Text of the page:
"Long before it's in the papers"
January 28, 2015


Scientists: One brain cell may reverse muscle paralysis

Oct. 15, 2008
Courtesy Nature
and World Science staff

Ac­tiva­t­ion of a sin­gle brain cell may be enough to help re­store mus­cle ac­ti­vity in the arms of par­a­lysed pa­tients with spi­nal cord in­ju­ries, sci­en­tists say.

Chet Mo­ritz of the Uni­ver­s­ity of Wash­ing­ton and col­leagues re-routed con­trol sig­nals from the brains of tem­po­rarily par­a­lysed mon­keys di­rectly to their mus­cles. The brain re­gion uti­lized was an ar­ea known as the mo­tor cor­tex, which con­trols move­ments.

The re­search, pub­lished in the Oct. 16 is­sue of the re­search jour­nal Na­ture, has po­ten­tial for the fu­ture treat­ment of spi­nal cord in­ju­ry, stroke and oth­er im­pair­ments af­fect­ing move­ment, ac­cord­ing to the group.

The re­search­ers ex­plained that they cre­at­ed ar­ti­fi­cial path­ways for the sig­nals to pass down. As a re­sult, mus­cles that lacked nat­u­ral stimula­t­ion af­ter pa­ral­y­sis re­gained a flow of elec­tri­cal sig­nals from the brain. The mon­keys were then able to tense the mus­cles in the par­a­lysed arm, a first step to­wards pro­duc­ing more com­pli­cat­ed goal-di­rected move­ments.

The team ar­gues that a neu­ron, or brain cell, pre­vi­ously not as­so­ci­at­ed with move­ment could be “co-opted” to as­sume a new con­trol role. This has im­plica­t­ions for fu­ture brain-machine in­ter­face machines, de­vices de­signed to trans­late thoughts in­to phys­i­cal move­ments by har­ness­ing the elec­tri­cal ac­ti­vity of neu­rons.

Brain-machine in­ter­faces are an im­por­tant tool for the study of brain in­ju­ry and mo­tor con­trol, but the machines have so far fo­cused on ex­ploit­ing popula­t­ions of neu­rons rath­er than sin­gle cells, Mo­ritz and col­leagues not­ed.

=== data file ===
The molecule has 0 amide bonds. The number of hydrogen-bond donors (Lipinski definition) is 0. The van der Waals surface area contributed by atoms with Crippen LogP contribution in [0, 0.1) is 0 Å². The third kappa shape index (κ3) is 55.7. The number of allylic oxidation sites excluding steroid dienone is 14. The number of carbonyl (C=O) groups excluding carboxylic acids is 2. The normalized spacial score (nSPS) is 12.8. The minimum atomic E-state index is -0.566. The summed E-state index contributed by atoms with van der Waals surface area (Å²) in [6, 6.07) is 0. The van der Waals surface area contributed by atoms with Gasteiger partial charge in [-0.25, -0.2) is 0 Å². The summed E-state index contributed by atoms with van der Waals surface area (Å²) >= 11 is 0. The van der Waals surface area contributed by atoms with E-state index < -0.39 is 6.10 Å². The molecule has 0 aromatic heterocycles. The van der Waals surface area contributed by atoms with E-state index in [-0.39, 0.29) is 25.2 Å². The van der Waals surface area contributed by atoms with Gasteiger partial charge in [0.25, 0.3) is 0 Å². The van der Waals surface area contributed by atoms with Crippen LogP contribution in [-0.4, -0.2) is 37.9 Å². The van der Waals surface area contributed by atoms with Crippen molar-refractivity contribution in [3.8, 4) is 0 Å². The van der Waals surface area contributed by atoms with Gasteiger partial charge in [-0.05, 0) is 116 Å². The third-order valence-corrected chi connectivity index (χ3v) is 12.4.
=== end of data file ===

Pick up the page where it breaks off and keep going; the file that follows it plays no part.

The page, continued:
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Activation of a single brain cell may be enough to help restore muscle activity in the arms of paralysed patients with spinal cord injuries, scientists say. Chet Moritz of the University of Washington and colleagues re-routed control signals from the brains of temporarily paralysed monkeys directly to their muscles. The brain region utilized was an area known as the motor cortex, which controls movements. The research, published in the Oct. 16 issue of the research journal Nature, has potential for the future treatment of spinal cord injury, stroke and other impairments affecting movement, according to the group. The researchers explained that they created artificial pathways for the signals to pass down. As a result, muscles that lacked natural stimulation after paralysis regained a flow of electrical signals from the brain. The monkeys were then able to tense the muscles in the paralysed arm, a first step towards producing more complicated goal-directed movements. The team argues that a neuron, or brain cell, previously not associated with movement could be “co-opted” to assume a new control role. This has implications for future brain-machine interface machines, devices designed to translate thoughts into physical movements by harnessing the electrical activity of neurons. Brain-machine interfaces are an important tool for the study of brain injury and motor control, but the machines have so far focused on exploiting populations of neurons rather than single cells, Moritz and colleagues noted.